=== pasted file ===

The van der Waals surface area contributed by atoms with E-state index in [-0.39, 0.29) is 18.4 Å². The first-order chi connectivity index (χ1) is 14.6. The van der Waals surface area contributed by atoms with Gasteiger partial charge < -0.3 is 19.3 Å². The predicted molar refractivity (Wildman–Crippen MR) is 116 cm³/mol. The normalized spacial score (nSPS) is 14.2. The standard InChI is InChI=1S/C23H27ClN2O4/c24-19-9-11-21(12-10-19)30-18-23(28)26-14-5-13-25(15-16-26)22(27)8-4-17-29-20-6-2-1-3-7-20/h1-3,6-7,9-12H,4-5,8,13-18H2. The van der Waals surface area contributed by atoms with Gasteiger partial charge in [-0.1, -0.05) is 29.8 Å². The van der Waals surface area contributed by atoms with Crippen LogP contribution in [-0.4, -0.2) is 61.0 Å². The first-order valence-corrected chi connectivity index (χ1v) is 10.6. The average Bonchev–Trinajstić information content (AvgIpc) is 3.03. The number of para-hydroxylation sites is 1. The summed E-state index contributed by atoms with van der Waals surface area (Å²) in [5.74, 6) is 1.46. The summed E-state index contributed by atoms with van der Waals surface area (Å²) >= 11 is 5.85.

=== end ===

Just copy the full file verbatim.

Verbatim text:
The van der Waals surface area contributed by atoms with E-state index in [-0.39, 0.29) is 18.4 Å². The first-order chi connectivity index (χ1) is 14.6. The van der Waals surface area contributed by atoms with Gasteiger partial charge < -0.3 is 19.3 Å². The predicted molar refractivity (Wildman–Crippen MR) is 116 cm³/mol. The normalized spacial score (nSPS) is 14.2. The standard InChI is InChI=1S/C23H27ClN2O4/c24-19-9-11-21(12-10-19)30-18-23(28)26-14-5-13-25(15-16-26)22(27)8-4-17-29-20-6-2-1-3-7-20/h1-3,6-7,9-12H,4-5,8,13-18H2. The van der Waals surface area contributed by atoms with Gasteiger partial charge in [-0.1, -0.05) is 29.8 Å². The van der Waals surface area contributed by atoms with Crippen LogP contribution in [-0.4, -0.2) is 61.0 Å². The first-order valence-corrected chi connectivity index (χ1v) is 10.6. The average Bonchev–Trinajstić information content (AvgIpc) is 3.03. The number of para-hydroxylation sites is 1. The summed E-state index contributed by atoms with van der Waals surface area (Å²) in [5.74, 6) is 1.46. The summed E-state index contributed by atoms with van der Waals surface area (Å²) >= 11 is 5.85.